Artistic influences, conscious or unconscious / by Jeannine Cook

It is always fun to see an image and then link it back to another artist and deduce an influence or heritage, conscious or unwitting.

Today, on Art Knowledge News, that wonderful daily Web magazine, there was the announcement of an exhibition opening at the Boise Art Museum. The accompanying image, a reproduction of a detail of Virginia Partridge, is a marvel of accuracy, composition, rhythm and energy. It was painted in 1825 but printed in 1829.
John James Audubon, Birds of America, Plate 76 (detail), courtesy of Wikipedia, Virginia Partridge (Northern Bobwhite) under attack from a young red-shouldered hawk, restored by RestoredPrints.com 2008
As I delighted in the image, I suddenly realised that I had seen the same sort of fidelity to nature, allied with a wonderful rhythmic energy and sense of colour in another artist's work. Walter Anderson, a remarkable artist who was born in 1903 in New Orleans, spent many years recording the natural world in the Gulf of Mexico - work made even more poignant given the current oil spill disaster unfolding in the same areas. He spent a great time of time alone, after 1947, on Horn Island, one of the Mississippi Gulf Coast barrier islands. His watercolours of turtles, fishes, birds of every description, trees and water are marvels of luminosity and freedom. I had hoped to be able to illustrate this entry with one of the images which I find so evocative of Audubon's bobwhite illustrated above, but alas, the copyright situation with the Walter Anderson Museum precludes it. Nonetheless, the painting of red wing blackbirds is well worth the link-click to see it. There is a good selection of his work on the Google images for Walter Anderson - his sense of composition comes through clearly.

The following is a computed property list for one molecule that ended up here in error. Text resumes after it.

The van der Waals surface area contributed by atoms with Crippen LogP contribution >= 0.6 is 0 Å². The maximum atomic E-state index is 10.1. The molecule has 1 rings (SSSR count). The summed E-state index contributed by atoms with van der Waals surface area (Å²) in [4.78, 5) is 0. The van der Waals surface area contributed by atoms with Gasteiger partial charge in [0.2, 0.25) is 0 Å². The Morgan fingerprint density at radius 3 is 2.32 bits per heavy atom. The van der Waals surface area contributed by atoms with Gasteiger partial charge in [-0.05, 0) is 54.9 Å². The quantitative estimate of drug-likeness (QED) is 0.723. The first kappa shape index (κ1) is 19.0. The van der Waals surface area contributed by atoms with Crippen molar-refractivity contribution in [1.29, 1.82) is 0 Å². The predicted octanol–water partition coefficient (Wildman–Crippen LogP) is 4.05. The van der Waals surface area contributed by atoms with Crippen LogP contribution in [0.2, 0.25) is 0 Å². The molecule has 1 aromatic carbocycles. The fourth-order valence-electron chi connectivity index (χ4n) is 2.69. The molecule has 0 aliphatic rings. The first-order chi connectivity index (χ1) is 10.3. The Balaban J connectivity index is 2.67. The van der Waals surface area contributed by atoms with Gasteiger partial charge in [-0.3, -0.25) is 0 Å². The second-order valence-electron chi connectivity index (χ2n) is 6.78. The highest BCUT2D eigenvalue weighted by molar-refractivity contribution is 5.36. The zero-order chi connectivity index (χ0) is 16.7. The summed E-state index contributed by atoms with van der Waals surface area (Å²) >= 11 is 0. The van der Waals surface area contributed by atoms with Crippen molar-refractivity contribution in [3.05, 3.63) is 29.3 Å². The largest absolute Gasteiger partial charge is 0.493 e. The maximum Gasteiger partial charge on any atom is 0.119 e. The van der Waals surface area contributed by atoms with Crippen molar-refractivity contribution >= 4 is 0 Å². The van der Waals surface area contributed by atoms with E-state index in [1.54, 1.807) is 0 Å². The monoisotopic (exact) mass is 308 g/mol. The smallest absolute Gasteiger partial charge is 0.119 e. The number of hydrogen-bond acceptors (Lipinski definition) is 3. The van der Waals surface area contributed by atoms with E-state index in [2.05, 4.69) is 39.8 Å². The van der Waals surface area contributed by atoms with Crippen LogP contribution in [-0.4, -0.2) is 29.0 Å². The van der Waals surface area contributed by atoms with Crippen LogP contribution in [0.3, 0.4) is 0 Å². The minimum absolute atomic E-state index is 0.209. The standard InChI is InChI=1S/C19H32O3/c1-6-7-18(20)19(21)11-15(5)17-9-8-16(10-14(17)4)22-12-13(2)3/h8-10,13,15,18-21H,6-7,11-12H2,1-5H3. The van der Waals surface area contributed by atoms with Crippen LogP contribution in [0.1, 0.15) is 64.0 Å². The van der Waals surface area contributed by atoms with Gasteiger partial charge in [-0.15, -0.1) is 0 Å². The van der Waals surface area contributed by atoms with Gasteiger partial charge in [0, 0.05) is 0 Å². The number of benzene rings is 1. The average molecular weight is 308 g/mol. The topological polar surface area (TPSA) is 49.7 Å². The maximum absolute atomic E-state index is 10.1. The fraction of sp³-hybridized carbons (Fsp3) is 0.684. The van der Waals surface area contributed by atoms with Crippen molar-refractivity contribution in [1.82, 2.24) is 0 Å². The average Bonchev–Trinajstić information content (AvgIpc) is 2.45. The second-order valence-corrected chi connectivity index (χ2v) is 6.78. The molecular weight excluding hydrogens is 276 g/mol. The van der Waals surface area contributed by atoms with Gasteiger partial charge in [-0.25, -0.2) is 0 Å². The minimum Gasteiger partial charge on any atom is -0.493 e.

Anderson was given an art education at the precursor to the Parsons School of Design and then the Pennsylvania Academy of Fine Arts before spending time in Europe. There he claimed to be more influenced by the caves and cathedrals than the museums' contents. Nonetheless, as I look at Audubon's wonderful studies of America's birds, I can't help feeling that, wittingly or unwittingly, Walter Inglis Anderson was greatly endebted to him. Just as we all are, as artists, down the chain of years when we learn of how other artists react to the world around us. We all stand on the shoulders of giants...